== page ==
Hedge fund in­dus­try seeks sta­bil­ity

Connecticut Post (Sunday) - - Sundaybusiness - By Paul Schott

The or­ga­niz­ers of the in­au­gu­ral Green­wich Eco­nomic Fo­rum in­vest­ment con­fer­ence wanted to cre­ate an event that would ri­val Davos, Switzer­land’s World Eco­nomic Fo­rum. They have al­ready made ma­jor progress to­ward that goal.

Run­ning from Nov. 15- 16 at the De­la­mar Green­wich Har­bor ho­tel, the sum­mit at­tracted sev­eral hun­dred pro­fes­sion­als from around the world and lead­ers of some of the top Con­necti­cut hedge funds, in­clud­ing Bridge­wa­ter As­so­ciates founder Ray Dalio and Tu­dor In­vest­ment founder Paul Tu­dor Jones II.

The con­fer­ence’s strong de­but re­in­forced lower Fair­field County’s stand­ing as one of the world’s most prominent hedge fund en­claves. But un­cer­tainty clouds the in­dus­try’s fu­ture in the area. Hedge fund growth has stalled in re­cent years, and other states want to re­cruit Con­necti­cut firms. And even af­ter al- lot­ting tens of mil­lions of dol­lars in sub­si­dies in re­cent years, the state might need to do even more to bol­ster the sec­tor’s longterm prospects.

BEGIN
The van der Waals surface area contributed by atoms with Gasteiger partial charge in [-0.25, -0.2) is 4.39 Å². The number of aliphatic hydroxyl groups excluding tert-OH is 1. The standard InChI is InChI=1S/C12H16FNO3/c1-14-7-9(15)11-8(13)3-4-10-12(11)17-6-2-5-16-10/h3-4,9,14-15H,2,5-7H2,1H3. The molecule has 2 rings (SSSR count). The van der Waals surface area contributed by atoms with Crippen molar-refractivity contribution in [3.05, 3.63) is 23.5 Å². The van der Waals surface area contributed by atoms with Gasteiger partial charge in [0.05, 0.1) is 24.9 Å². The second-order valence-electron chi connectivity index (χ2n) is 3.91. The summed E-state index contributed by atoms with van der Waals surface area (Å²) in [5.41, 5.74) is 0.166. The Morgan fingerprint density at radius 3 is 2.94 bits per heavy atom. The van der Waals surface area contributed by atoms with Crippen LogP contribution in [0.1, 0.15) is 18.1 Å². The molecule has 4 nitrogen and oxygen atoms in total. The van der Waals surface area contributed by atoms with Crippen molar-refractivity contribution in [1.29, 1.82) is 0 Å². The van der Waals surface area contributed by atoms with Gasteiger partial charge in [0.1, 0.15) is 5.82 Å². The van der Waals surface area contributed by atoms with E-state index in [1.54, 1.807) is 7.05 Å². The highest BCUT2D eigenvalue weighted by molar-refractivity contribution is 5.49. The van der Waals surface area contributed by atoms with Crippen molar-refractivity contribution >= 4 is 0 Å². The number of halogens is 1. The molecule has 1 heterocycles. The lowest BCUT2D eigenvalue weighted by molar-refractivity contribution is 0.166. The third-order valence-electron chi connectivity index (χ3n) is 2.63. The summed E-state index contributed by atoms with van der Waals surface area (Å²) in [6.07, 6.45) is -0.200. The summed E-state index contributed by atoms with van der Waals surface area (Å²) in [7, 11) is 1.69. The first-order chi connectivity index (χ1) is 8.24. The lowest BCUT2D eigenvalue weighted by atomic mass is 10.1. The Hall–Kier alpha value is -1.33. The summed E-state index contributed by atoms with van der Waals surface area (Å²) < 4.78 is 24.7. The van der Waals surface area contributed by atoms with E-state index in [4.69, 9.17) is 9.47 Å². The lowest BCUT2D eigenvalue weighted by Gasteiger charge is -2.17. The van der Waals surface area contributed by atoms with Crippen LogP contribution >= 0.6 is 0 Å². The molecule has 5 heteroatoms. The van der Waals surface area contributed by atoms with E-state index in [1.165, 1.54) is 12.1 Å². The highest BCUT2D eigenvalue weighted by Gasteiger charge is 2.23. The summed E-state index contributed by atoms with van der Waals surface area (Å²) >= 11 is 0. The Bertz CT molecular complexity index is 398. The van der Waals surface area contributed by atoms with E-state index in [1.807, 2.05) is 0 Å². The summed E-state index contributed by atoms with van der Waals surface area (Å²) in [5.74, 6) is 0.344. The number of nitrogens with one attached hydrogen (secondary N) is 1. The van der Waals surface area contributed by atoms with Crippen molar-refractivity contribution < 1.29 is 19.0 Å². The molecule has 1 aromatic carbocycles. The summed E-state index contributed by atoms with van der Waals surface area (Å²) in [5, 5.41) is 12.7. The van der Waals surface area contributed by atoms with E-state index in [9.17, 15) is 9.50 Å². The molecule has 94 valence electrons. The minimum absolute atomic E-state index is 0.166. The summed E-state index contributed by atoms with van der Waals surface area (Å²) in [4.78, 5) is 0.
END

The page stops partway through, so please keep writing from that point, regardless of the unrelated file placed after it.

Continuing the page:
“For the most part, the hedge fund in­dus­try is fac­ing the same chal­lenges ev­ery­where,” Con­necti­cut Hedge Fund As­so­ci­a­tion Pres­i­dent Bruce McGuire, one of the con­fer­ence or­ga­niz­ers, said in an in­ter­view last week. “Con­necti­cut is a mi­cro­cosm of what’s go­ing on through­out the in­dus­try.”

Large but stag­nant pres­ence

Con­necti­cut has amassed the third largest num­ber of ac­tive hedge fund man­agers, 211, ac­cord­ing to fi­nan­cial- ser­vices data firm Pre­qin. Only New York and

Cal­i­for­nia have more hedge funds, which in­vest in a broad range of as­sets in­clud­ing stocks, bonds, cur­ren­cies, de­riv­a­tives and real es­tate.